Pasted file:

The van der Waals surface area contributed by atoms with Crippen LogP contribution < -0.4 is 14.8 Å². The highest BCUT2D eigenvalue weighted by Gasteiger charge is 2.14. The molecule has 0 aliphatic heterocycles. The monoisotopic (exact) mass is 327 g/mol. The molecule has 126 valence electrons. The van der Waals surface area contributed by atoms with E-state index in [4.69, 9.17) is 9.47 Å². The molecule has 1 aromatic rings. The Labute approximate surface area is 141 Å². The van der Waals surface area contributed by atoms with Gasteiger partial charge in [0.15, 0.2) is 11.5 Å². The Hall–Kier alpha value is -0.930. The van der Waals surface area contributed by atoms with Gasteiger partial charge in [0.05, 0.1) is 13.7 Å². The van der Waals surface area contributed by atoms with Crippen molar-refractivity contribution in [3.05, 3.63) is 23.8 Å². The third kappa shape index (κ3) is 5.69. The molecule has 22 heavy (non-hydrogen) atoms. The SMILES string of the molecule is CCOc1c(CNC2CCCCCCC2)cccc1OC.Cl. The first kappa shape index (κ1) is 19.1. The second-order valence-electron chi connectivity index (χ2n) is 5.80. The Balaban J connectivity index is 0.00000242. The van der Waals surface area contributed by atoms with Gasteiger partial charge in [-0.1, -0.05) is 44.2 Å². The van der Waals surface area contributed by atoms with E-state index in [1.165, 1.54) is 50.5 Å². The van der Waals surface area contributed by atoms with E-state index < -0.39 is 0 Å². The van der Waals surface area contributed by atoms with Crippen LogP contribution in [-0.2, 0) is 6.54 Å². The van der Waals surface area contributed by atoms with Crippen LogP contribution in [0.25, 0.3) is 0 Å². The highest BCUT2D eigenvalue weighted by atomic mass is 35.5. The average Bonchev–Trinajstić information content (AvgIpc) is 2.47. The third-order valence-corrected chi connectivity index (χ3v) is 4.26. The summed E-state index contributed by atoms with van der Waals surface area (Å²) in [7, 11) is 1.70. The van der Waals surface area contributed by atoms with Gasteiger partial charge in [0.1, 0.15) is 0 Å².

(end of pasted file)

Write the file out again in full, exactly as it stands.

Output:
The van der Waals surface area contributed by atoms with Crippen LogP contribution < -0.4 is 14.8 Å². The highest BCUT2D eigenvalue weighted by Gasteiger charge is 2.14. The molecule has 0 aliphatic heterocycles. The monoisotopic (exact) mass is 327 g/mol. The molecule has 126 valence electrons. The van der Waals surface area contributed by atoms with E-state index in [4.69, 9.17) is 9.47 Å². The molecule has 1 aromatic rings. The Labute approximate surface area is 141 Å². The van der Waals surface area contributed by atoms with Gasteiger partial charge in [0.15, 0.2) is 11.5 Å². The Hall–Kier alpha value is -0.930. The van der Waals surface area contributed by atoms with Gasteiger partial charge in [0.05, 0.1) is 13.7 Å². The van der Waals surface area contributed by atoms with Crippen molar-refractivity contribution in [3.05, 3.63) is 23.8 Å². The third kappa shape index (κ3) is 5.69. The molecule has 22 heavy (non-hydrogen) atoms. The SMILES string of the molecule is CCOc1c(CNC2CCCCCCC2)cccc1OC.Cl. The first kappa shape index (κ1) is 19.1. The second-order valence-electron chi connectivity index (χ2n) is 5.80. The Balaban J connectivity index is 0.00000242. The van der Waals surface area contributed by atoms with Gasteiger partial charge in [-0.1, -0.05) is 44.2 Å². The van der Waals surface area contributed by atoms with E-state index in [1.165, 1.54) is 50.5 Å². The van der Waals surface area contributed by atoms with E-state index < -0.39 is 0 Å². The van der Waals surface area contributed by atoms with Crippen LogP contribution in [-0.2, 0) is 6.54 Å². The van der Waals surface area contributed by atoms with Crippen LogP contribution in [0.25, 0.3) is 0 Å². The highest BCUT2D eigenvalue weighted by atomic mass is 35.5. The average Bonchev–Trinajstić information content (AvgIpc) is 2.47. The third-order valence-corrected chi connectivity index (χ3v) is 4.26. The summed E-state index contributed by atoms with van der Waals surface area (Å²) in [7, 11) is 1.70. The van der Waals surface area contributed by atoms with Gasteiger partial charge in [0.1, 0.15) is 0 Å².